While there, they helped wherever they could. Bud used his carpentry skills to get doors to latch. And he helped them get hot water.
Tanzania, they learned, doesn’t have much for a water supply. A tower pumped water that would flow to the compound, but it was all cold water. Bud decided to fix that using his handyman ingenuity.
“I decided I was going to make a water heater,” he said. “So I took a 55-gallon barrel and took it to the top of the house and painted it black. Then I plumbed in the pipe and at the top they had a hot water spot to come into the house. It was warm enough that it worked.”
While they handled many projects, they still needed to come home, but the shipment hadn’t arrived. They learned Doris had given the shipment information to another nurse who would be going to the mission sooner. The other nurse, however, had misplaced the documents in Chicago. The shipment was in Africa, but, without the papers, they couldn’t get the items.
The documents eventually arrived and the goods made their way to the mission. Ironically, the containers arrived the day after the Gehrkes left for the airport and their return flight to Minnesota. Most importantly, the mission got the needed items.
“We didn’t get the opportunity to unpack them,” Bud said. “They were in good condition so we felt for sure that we could ship stuff safely.”
Despite the glitches, the experience didn’t dissuade them. Armed with the experience and new knowledge of the process, they continued to gather items for Africa.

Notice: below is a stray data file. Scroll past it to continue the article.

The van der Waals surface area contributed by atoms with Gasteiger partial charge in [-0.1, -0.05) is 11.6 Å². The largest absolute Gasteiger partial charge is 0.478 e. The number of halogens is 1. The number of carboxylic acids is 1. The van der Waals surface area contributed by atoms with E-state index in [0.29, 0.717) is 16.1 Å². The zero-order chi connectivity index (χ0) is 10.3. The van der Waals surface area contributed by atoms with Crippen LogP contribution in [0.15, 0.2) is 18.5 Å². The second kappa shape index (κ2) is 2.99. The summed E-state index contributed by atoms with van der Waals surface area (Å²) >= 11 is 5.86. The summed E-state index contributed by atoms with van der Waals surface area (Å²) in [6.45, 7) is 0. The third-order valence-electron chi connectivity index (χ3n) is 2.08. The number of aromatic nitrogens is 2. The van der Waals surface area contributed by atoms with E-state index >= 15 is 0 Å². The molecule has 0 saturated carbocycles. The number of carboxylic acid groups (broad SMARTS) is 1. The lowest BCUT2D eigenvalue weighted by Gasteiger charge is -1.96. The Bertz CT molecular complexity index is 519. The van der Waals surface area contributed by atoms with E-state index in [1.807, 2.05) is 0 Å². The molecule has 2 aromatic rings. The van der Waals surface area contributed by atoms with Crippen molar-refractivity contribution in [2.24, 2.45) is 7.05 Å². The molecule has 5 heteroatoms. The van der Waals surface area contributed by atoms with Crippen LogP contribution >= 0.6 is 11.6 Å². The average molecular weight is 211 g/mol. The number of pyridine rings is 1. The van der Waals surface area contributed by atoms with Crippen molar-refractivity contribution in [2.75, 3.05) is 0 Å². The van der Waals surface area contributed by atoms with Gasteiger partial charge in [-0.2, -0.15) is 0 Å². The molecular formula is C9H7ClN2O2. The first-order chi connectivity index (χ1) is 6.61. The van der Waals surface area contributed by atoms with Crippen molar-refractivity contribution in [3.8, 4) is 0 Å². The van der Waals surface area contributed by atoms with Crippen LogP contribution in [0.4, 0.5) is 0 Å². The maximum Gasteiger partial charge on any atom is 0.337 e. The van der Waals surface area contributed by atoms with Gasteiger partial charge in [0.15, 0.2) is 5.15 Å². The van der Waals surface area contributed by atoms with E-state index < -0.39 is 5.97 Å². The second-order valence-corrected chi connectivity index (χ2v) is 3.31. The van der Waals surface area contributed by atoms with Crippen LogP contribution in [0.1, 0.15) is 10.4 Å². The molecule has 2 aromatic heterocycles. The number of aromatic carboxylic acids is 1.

Alice’s sister helped, too. She owned a station wagon and drove with Alice to get medical supplies. They returned to the farm with her sister’s vehicle filled with medical items.
They were always looking for items for the families served through the Tanzania mission. Bud wanted to get toys for the kids who he saw playing with sticks and rocks. The Gehrkes went to area schools to get balls and bats and placed those in one of the shipments.
When Alice found fabric for Cabbage Patch dolls at one business, she explained the project to the store’s owner who gave her a discount on those supplies. Several worked on the project sewing the dolls and clothing. The dolls were kept at the mission hospital, and given to youngsters when they returned from their medical visit.
She also got a deal on a number of watches she knew would be an asset to the mission hospital’s nurses. The watches had second hands which would be used when taking a patient’s pulse. The problem was getting the watches through customs. Watches were deemed a luxury, Fay said.
Alice prayed about the watches and what word she could use to describe them in the log, she said. Alice woke up in the middle of the night and quickly wrote down a word that was present in her mind. “Pulse monitor” became the phrase to describe the watches. The shipment had no problem reaching its destination.
After a decade of shipments, they stopped the effort. Shipping was becoming costly, Bud said. And people were moving to other projects.
The Gehrkes made one trip to Africa, while Bud made an additional four trips to Haiti, helping Don Robertson of Ashby, drill wells. The two had met through their work with The Gideons.
Robertson had a well drilling business and, a couple of times a year, would go to Haiti to drill wells. Finding fresh water was a challenge, Bud said. The island country is, of course, surrounded by the ocean and often, when they would drill a well, the villagers would taste it to see if it was salty.
On one drilling operation, Robertson hit water and let it run for quite a while, Bud said. It was to no avail. The vein was salt water. They did have many successful drilling operations, and fresh water was brought to many people.
Alice died three years ago, and Bud moved to Elbow Lake. Their farm remains in the family and is now home to their son, Curt, who is the fourth generation to live at the farm site.
“Being a part of these mission and ministry opportunities was a big part of my life,” Bud wrote in a booklet describing his life. “I loved being able to reach people with the Gospel in many different ways, but especially when I was able to go and help out by working with my hands.”